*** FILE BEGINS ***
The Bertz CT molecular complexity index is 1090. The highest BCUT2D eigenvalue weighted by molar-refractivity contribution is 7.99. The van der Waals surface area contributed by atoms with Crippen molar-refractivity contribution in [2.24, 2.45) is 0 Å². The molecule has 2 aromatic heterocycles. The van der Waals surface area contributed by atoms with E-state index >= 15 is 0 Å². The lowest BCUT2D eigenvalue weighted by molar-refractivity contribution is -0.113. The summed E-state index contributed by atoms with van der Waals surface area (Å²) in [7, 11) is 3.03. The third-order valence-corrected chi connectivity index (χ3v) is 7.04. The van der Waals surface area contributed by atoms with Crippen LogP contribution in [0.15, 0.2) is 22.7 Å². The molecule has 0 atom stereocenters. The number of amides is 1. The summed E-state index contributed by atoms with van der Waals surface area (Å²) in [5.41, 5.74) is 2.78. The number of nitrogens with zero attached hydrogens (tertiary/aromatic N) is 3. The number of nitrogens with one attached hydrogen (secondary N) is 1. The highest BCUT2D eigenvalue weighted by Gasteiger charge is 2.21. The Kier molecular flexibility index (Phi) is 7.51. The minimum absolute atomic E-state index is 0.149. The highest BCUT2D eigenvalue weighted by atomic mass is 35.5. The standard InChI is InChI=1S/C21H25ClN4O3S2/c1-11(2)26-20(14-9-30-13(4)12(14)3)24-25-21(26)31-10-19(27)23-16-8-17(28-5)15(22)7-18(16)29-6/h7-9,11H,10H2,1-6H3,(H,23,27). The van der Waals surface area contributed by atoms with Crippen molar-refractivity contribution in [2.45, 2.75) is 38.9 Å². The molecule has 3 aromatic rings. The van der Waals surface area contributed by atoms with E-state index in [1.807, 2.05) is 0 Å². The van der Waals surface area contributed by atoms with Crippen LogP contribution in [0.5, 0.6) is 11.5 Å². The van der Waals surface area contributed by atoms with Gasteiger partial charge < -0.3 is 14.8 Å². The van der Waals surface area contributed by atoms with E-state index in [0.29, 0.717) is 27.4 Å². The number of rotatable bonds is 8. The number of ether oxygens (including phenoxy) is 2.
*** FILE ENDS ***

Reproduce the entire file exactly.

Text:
The Bertz CT molecular complexity index is 1090. The highest BCUT2D eigenvalue weighted by molar-refractivity contribution is 7.99. The van der Waals surface area contributed by atoms with Crippen molar-refractivity contribution in [2.24, 2.45) is 0 Å². The molecule has 2 aromatic heterocycles. The van der Waals surface area contributed by atoms with E-state index >= 15 is 0 Å². The lowest BCUT2D eigenvalue weighted by molar-refractivity contribution is -0.113. The summed E-state index contributed by atoms with van der Waals surface area (Å²) in [7, 11) is 3.03. The third-order valence-corrected chi connectivity index (χ3v) is 7.04. The van der Waals surface area contributed by atoms with Crippen LogP contribution in [0.15, 0.2) is 22.7 Å². The molecule has 0 atom stereocenters. The number of amides is 1. The summed E-state index contributed by atoms with van der Waals surface area (Å²) in [5.41, 5.74) is 2.78. The number of nitrogens with zero attached hydrogens (tertiary/aromatic N) is 3. The number of nitrogens with one attached hydrogen (secondary N) is 1. The highest BCUT2D eigenvalue weighted by Gasteiger charge is 2.21. The Kier molecular flexibility index (Phi) is 7.51. The minimum absolute atomic E-state index is 0.149. The highest BCUT2D eigenvalue weighted by atomic mass is 35.5. The standard InChI is InChI=1S/C21H25ClN4O3S2/c1-11(2)26-20(14-9-30-13(4)12(14)3)24-25-21(26)31-10-19(27)23-16-8-17(28-5)15(22)7-18(16)29-6/h7-9,11H,10H2,1-6H3,(H,23,27). The van der Waals surface area contributed by atoms with Crippen molar-refractivity contribution in [2.45, 2.75) is 38.9 Å². The molecule has 3 aromatic rings. The van der Waals surface area contributed by atoms with E-state index in [1.807, 2.05) is 0 Å². The van der Waals surface area contributed by atoms with Crippen LogP contribution in [0.5, 0.6) is 11.5 Å². The van der Waals surface area contributed by atoms with Gasteiger partial charge < -0.3 is 14.8 Å². The van der Waals surface area contributed by atoms with E-state index in [0.29, 0.717) is 27.4 Å². The number of rotatable bonds is 8. The number of ether oxygens (including phenoxy) is 2.